Schizophrenia (was RE: A Boring Movie)

From: E. Shaun Russell (
Date: Mon Jan 14 2002 - 11:51:51 MST

Dr. Smigrodzki wrote:

>### As a neurologist rather than a psychiatrist I am not quite sure about
>the persistence of schizophrenic delusions, but I have the impression they
>might be more disorganized than the relatively simple ones in the movie. I
>guess the director wanted to surprise the viewers with the sudden
>revelation of the true nature of the events shown.

I'm no expert on the subject, but I can attest to the apparent reality of
schizophrenic delusions. One of my grandmothers was paranoid
schizophrenic, and until the time she died last year, she would call as
many as a dozen times a week (from New Zealand, no less) to warn my father
of things such as the planeload of criminal psychiatrists en route to our
home, or the doctors doing black witchcraft on my mother's gall
bladder. She heard about all this "over the intercom" (of which, of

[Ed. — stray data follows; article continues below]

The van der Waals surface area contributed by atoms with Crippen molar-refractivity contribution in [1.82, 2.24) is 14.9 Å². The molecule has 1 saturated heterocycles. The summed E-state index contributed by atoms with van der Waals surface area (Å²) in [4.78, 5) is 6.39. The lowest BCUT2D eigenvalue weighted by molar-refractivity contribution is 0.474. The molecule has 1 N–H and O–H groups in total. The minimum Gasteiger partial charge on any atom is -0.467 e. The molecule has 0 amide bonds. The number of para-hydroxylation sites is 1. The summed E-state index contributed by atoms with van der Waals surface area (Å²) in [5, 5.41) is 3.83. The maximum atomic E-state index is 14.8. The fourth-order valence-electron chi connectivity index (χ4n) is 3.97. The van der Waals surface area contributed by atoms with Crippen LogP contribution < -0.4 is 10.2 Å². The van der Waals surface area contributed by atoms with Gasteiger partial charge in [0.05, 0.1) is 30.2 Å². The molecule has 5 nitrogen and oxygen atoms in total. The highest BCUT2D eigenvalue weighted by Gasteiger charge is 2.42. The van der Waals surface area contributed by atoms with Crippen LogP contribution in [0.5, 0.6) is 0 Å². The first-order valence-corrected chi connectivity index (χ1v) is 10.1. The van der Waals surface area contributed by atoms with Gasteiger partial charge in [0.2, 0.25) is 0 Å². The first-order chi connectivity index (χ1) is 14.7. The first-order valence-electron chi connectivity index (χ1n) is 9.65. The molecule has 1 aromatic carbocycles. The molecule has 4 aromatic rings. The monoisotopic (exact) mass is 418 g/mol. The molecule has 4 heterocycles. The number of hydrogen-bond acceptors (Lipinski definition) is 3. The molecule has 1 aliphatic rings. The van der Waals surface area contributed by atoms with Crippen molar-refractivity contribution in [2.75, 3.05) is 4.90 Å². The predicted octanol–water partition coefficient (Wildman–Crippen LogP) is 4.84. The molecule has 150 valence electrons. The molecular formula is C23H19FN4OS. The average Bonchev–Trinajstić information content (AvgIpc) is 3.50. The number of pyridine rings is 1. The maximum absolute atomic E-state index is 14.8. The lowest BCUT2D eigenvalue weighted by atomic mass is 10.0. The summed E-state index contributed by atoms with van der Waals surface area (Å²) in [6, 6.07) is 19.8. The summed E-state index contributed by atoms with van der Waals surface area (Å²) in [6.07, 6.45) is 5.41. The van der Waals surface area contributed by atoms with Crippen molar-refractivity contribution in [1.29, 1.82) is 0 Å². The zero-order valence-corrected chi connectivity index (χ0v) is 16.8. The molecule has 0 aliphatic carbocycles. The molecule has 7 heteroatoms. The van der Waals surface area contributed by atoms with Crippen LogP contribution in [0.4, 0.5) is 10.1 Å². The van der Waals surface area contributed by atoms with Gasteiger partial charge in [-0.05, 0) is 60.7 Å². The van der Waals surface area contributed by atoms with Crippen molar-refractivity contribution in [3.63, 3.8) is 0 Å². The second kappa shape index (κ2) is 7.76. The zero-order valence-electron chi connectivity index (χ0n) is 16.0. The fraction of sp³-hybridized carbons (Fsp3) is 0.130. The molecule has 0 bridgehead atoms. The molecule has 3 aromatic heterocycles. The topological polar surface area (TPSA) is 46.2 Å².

course, she never had). When I would answer the phone, she would ask "Open
the door and let Daddy in, dear...he's outside being whipped." Obviously,
to us they were just delusions (annoying ones when we had to face them via
3 a.m. phone calls) but to her they were as real as anything
else. Unfortunately, she never had the realization that they weren't
"real" to other people.

During the late fifties and early sixties (roughly contemporaneous with
Nash) she was committed to a mental hospital where she received shock
treatments, which ultimately didn't do her any good, though New Zealand's
medical system at that time was a bit more archaic than that of other parts
of the world.

What I have always found fascinating is how one's perspective of reality
can be so obviously skewered, yet the vast majority of the mind still works
as it should. They know left from right, know sunshine from clouds, can do
complex mathematical equations or create great works of art. Yet they
don't see the same thing we see. It's a bit disconcerting that reality
itself doesn't play as big a part in a person's mind as we often
think. Functionality can be largely unmarred (in the case of my
grandmother as well as the movie depiction of Nash, at least) while they
see things that aren't there.

E. Shaun Russell Operations Officer, Extropy Institute
                  ~K i n e t i c i z e Y o u r P o t e n t i a l~

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